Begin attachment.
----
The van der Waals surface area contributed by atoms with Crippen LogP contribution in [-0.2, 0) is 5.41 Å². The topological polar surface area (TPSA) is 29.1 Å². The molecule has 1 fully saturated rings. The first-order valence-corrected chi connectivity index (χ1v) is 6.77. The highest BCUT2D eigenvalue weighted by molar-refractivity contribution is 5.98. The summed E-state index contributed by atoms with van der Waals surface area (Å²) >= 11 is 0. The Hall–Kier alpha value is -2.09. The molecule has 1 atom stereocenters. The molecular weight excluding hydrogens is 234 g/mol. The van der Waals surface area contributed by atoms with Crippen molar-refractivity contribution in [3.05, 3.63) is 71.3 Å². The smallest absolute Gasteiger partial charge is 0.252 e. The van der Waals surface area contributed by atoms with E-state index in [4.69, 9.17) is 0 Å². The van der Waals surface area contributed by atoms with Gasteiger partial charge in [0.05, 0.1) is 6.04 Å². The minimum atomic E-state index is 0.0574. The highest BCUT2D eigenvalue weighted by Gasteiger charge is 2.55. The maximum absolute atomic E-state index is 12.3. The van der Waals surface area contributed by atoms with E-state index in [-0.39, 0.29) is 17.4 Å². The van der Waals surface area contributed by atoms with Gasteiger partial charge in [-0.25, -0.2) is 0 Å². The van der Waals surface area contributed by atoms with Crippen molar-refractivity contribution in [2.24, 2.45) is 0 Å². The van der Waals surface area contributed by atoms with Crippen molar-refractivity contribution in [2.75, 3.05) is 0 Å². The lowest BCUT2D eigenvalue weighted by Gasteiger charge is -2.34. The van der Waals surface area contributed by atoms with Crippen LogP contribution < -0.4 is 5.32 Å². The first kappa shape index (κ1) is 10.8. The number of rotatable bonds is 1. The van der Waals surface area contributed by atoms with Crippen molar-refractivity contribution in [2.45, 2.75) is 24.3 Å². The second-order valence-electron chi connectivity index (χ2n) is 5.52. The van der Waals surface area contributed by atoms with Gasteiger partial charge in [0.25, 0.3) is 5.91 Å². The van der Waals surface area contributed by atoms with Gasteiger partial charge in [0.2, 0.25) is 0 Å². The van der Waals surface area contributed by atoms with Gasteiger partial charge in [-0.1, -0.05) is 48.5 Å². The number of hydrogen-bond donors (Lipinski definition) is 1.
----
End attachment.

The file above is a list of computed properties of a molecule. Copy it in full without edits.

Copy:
The van der Waals surface area contributed by atoms with Crippen LogP contribution in [-0.2, 0) is 5.41 Å². The topological polar surface area (TPSA) is 29.1 Å². The molecule has 1 fully saturated rings. The first-order valence-corrected chi connectivity index (χ1v) is 6.77. The highest BCUT2D eigenvalue weighted by molar-refractivity contribution is 5.98. The summed E-state index contributed by atoms with van der Waals surface area (Å²) >= 11 is 0. The Hall–Kier alpha value is -2.09. The molecule has 1 atom stereocenters. The molecular weight excluding hydrogens is 234 g/mol. The van der Waals surface area contributed by atoms with Crippen molar-refractivity contribution in [3.05, 3.63) is 71.3 Å². The smallest absolute Gasteiger partial charge is 0.252 e. The van der Waals surface area contributed by atoms with E-state index in [4.69, 9.17) is 0 Å². The van der Waals surface area contributed by atoms with Gasteiger partial charge in [0.05, 0.1) is 6.04 Å². The minimum atomic E-state index is 0.0574. The highest BCUT2D eigenvalue weighted by Gasteiger charge is 2.55. The maximum absolute atomic E-state index is 12.3. The van der Waals surface area contributed by atoms with E-state index in [-0.39, 0.29) is 17.4 Å². The van der Waals surface area contributed by atoms with Gasteiger partial charge in [-0.25, -0.2) is 0 Å². The van der Waals surface area contributed by atoms with Crippen molar-refractivity contribution in [2.24, 2.45) is 0 Å². The van der Waals surface area contributed by atoms with Crippen molar-refractivity contribution in [2.75, 3.05) is 0 Å². The lowest BCUT2D eigenvalue weighted by Gasteiger charge is -2.34. The van der Waals surface area contributed by atoms with Crippen LogP contribution < -0.4 is 5.32 Å². The first kappa shape index (κ1) is 10.8. The number of rotatable bonds is 1. The van der Waals surface area contributed by atoms with Crippen molar-refractivity contribution in [2.45, 2.75) is 24.3 Å². The second-order valence-electron chi connectivity index (χ2n) is 5.52. The van der Waals surface area contributed by atoms with Gasteiger partial charge in [0.25, 0.3) is 5.91 Å². The van der Waals surface area contributed by atoms with Gasteiger partial charge in [0.2, 0.25) is 0 Å². The van der Waals surface area contributed by atoms with Gasteiger partial charge in [-0.1, -0.05) is 48.5 Å². The number of hydrogen-bond donors (Lipinski definition) is 1.